Characteristics of Mussaendas
Mussaendas’ spectacular beauty comes from its colorful bracts in large trusses- Dona Luz has large dark pink bracts, peach or pink bracts while Doña Aurora has white bracts with small yellow flowers in the center. Their leaves are pale-green and hairy. Both varieties are named after former first ladies.
Aside from being a showstopper, Mussaendas are versatile plants that are relatively easy to grow. Most Mussaendas need lots of sun and thrive well in sandy soil. They can grow up to three meters.
Mussaendas become dormant by shedding their leaves between December and April. At this time, they look dried up and dead. This happens when the temperature starts going down in the last week of December. Dormancy has also been linked to rainfall pattern and soil moisture.
Controlling the time of flowering by pruning
To induce Mussaendas to bloom even during the dormant period, the scientists single-pruned the seedlings leaving three healthy pruned stems per plant. The plants were fertilized once a week with urea and complete fertilizer alternately for a month. Dona Aurora and Dona Luz seedlings pruned in November flowered after 5 to 9 Weeks. Also, Mussaendas pruned in April and May took 4 to 5 weeks to flower while those pruned in June and July bloomed after 5 to 7 weeks.
After the experiment, the scientists developed a protocol for producing small-potted flowering Mussaenda using cuttings of flowering shoot tips as the propagation materials. Backyard growers/cooperators in Los Baños were trained on the production of small-potted Mussaendas using the protocol below.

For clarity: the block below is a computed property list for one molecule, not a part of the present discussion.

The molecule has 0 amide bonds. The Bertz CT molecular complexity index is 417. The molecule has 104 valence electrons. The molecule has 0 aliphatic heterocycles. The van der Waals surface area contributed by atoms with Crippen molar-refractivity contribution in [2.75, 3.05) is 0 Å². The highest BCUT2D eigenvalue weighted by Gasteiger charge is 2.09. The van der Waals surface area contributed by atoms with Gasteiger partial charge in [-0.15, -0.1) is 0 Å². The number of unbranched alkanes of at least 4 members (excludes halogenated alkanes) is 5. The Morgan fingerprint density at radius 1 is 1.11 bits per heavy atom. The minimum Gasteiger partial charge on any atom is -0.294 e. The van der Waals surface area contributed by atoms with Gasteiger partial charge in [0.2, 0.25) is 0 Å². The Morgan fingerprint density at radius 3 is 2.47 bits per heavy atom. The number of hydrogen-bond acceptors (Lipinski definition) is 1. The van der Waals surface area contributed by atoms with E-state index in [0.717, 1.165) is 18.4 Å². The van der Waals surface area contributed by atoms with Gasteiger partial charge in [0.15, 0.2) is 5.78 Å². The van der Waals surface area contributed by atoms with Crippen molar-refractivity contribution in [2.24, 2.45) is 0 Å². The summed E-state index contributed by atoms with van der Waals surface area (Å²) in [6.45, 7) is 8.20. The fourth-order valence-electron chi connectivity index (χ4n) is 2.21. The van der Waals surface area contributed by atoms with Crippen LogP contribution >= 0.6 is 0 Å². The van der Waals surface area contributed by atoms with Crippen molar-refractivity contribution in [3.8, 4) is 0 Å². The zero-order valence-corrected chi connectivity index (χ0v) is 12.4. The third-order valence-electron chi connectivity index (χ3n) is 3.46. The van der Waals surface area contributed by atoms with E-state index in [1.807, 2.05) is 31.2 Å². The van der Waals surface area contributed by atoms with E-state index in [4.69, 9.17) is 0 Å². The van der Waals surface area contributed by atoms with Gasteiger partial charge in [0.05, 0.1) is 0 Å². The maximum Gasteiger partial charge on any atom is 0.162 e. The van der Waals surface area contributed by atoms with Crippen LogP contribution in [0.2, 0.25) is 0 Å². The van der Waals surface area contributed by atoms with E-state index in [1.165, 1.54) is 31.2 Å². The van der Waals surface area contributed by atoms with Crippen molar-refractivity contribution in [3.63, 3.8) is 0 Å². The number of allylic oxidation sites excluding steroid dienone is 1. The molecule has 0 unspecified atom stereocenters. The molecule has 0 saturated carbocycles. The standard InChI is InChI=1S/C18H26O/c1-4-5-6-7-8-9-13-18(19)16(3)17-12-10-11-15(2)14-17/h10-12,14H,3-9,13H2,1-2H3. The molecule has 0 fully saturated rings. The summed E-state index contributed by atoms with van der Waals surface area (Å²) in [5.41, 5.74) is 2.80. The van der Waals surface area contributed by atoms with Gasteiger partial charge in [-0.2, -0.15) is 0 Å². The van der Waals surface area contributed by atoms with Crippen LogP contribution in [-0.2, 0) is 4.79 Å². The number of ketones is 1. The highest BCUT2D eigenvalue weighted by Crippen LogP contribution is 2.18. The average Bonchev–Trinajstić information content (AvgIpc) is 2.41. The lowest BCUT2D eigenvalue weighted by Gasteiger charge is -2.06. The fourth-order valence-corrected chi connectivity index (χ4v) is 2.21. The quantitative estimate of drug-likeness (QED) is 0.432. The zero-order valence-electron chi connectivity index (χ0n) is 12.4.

Protocol for producing small-potted flowering Mussaenda
- Harvest shoots at stage 1 flowering
- Cut the basal end of the cuttings
- Apply hormone at the basal end of the cuttings
- Plant cuttings in pots with a mixture of 1 part sand, 1 part coir dust and 1 teaspoon Multicote
- Place the cuttings in a misting chamber for 4 weeks
- Transfer rooted cuttings from the misting chamber to a place with partial shade for hardening
- Condition cuttings under partial shade
The mass propagation trial using the protocol was successful. The first flowering shoots were harvested in the first week of November 2001 and sold to Ayala Property Management Corporation. A cost and return analysis showed that the venture could be profitable for grower-cooperators. This is good news for farmers and entrepreneurs who are interested in selling Mussaendas especially during the Christmas season when these show-stoppers could be used to substitute the poinsettias that adorn many a Filipino home and workplace.
Year-round production of small potted flowering Mussaenda through off-season production of flowering shoot by Primitivo Jose Santos, Calixto Protacio and Reynold Pimentel of the Institute of Plant Breeding, College of Agriculture (IPB-CA) in the University of the Philippines at Los Baños (UPLB)
By: Junelyn S. de la Rosa, BAR Digest, October-December 2003 Issue (Vol. 5 No. 4)